Kaluaikoolau was a leper, but he was not alone.

He led a small band of native Hawai’ians in resisting the militia that overthrew the monarchy. And after three assaults, the militia gave up.

The story of Kaluaikoolau, known as Ko’olau, is an important piece of Hawai’ian history. His fight against forces that sought to corral indigenous people in a leper colony symbolizes the indomitable spirit of the Hawai’ian people. It is so representative of a David and Goliath story that people don’t realize it actually is historical fact.

State of Hawaii archives

Mainlanders have a cursory understanding of the islands, usually containing soothing music, picturesque locales, and swaying hips. But stories of the islands’ history are rich and varied–the monarchy was engaged militarily with Russia, France, and Great Britain with the latter possessing the islands for five months; disease decimated the indigenous population after Cook’s arrival, the provisional and then US government suppressed the Hawai’ian language and culture. These struggles have not made their way into popular culture or knowledge. The forthcoming movie with Dwayne Johnson about King Kamehameha’s twenty-eight year battle to unify the islands is thought to be more action movie than something on the lines of 12 Years a Slave or Roots.

The Legend of Ko’olau has been brought to the stage, written by journalist-playwright Gary Kubota. It’s a 90 minute show performed by one person. I talked to Moronai Kanekoa, who holds an MFA in Acting from USC and will premiere the show on an exclusive one-night performance in Los Angeles at the David Henry Hwang theater.

As an actor, how does this foster your brand?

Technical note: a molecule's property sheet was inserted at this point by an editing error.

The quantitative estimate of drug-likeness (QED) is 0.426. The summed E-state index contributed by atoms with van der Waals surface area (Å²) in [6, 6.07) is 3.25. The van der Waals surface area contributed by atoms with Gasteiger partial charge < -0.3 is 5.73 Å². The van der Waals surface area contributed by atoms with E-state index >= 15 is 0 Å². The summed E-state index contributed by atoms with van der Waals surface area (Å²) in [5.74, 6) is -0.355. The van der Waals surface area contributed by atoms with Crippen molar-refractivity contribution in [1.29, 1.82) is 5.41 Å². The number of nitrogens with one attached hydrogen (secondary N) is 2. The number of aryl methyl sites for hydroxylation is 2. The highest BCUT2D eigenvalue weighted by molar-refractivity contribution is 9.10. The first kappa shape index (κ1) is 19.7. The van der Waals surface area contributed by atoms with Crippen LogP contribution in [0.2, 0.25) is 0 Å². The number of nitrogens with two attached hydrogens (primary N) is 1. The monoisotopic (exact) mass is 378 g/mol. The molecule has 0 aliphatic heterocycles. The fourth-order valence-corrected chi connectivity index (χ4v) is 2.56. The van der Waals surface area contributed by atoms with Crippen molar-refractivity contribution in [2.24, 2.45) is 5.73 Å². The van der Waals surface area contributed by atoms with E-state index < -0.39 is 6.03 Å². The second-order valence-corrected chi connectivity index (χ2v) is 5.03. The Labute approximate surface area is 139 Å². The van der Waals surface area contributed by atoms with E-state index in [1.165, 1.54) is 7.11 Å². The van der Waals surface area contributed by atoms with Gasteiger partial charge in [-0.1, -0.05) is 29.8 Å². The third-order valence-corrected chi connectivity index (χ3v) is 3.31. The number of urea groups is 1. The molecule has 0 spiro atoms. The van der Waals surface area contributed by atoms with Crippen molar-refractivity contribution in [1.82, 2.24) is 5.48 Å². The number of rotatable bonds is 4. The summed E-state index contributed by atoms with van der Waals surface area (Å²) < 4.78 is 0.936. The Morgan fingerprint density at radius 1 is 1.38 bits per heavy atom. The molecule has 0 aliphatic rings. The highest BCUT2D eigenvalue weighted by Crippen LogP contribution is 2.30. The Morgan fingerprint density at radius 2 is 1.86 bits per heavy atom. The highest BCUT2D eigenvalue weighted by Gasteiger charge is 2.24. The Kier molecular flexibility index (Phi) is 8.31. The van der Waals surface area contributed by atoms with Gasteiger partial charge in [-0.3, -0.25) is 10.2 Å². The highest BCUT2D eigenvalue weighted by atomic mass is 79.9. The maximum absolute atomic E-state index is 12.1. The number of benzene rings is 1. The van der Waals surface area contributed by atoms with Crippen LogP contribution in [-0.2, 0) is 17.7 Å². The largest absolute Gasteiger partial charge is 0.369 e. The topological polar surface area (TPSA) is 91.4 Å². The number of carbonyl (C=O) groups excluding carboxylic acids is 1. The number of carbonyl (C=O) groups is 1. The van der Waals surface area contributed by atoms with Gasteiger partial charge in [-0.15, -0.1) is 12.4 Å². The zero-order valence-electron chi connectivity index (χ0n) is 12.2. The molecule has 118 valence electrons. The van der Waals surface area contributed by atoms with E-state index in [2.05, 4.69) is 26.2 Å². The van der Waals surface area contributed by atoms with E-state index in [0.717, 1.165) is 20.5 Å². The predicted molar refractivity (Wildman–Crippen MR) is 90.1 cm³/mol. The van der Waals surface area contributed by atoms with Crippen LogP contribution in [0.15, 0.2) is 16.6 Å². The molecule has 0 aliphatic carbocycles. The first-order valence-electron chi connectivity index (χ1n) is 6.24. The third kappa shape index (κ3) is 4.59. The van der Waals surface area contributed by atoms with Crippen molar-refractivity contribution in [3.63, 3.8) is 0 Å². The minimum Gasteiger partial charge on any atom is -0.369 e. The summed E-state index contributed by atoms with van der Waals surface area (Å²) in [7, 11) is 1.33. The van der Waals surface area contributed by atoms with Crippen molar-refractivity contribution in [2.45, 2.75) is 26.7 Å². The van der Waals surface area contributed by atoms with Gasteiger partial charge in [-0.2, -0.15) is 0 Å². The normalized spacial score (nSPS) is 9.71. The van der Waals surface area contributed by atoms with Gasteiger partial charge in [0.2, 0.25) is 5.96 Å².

I enjoy conflicted characters torn between different things and forced to make a path through those. My Mom is German English, and my Dad is 100% Hawai’ian. I have those different cultures in my family, and it actually helped me with this role. The character is conflicted because he grew up Christian, went to Christian schools, but at the same time, is Hawai’ian. He’s torn between the Gods of nature and his kahuna and his minister and the United States government. It’s kind of the old ways [versus] the new ways. And I kind of had that growing up in my home. I’ve always identified more with the Hawai’ian because it’s my home, my life. But I do have that neurotic side from my Mom which actually helps.

Have you solo performed before?

Not like this. It’s probably the hardest thing I’ve had to do. From the time I knew I was doing it to the first performance was four and a half weeks. I was memorizing sixty pages in four weeks.

The tough part about it is that it’s only one person. It’s much easier when you interact with people onstage, but when you’re by yourself, there’s no one to play off of but you. The director, Monty, lives in Hawai’i as well. I haven’t [performed the role] in five months. Once I have the words down and know the arc of the story, it becomes more real.

I don’t sing or dance on stage. I don’t play musical instruments. It’s just me on stage. If I drop the ball, no one else is going to pick it up except me.

photo by Alfred Darling

 

What does the project lend to the understanding of Hawai’i and its people?

You learn about Hawai’i and its culture. A lot of people don’t know what Hawai’ians look like. They don’t know the history of Hawai’i in general. I think Gary [Kubota] did a good job in incorporating the history of Hawai’i into this play, and I think that’s what makes it more appealing—to learn about a part of the United States that most people don’t really know about.

It also has gotten me closer in my heart to Hawai’i. This play has helped me to remember what’s really important.

Sometimes in LA it’s hard to feel solid. Going through what Kaluaikoolau went through, knowing that and acting it out brings me closer to Hawai’i, the history, the culture, and everything that is Hawai’i. It’s close to home—a Hawai’ian guy playing a Hawai’ian. There aren’t that many [native] Hawai’ian actors.

photo by Alfred Darling

Ko’olau takes on the militia. Do you identify with challenging the status quo and championing the under-privileged?

I always identified with underdogs, people who are outside of the norm. I just had a lot more compassion. I would say that in general that it is the type of people that I fight for.

Legend of Ko’olau will be presented at the David Henry Hwang Theater October 11, 2014.

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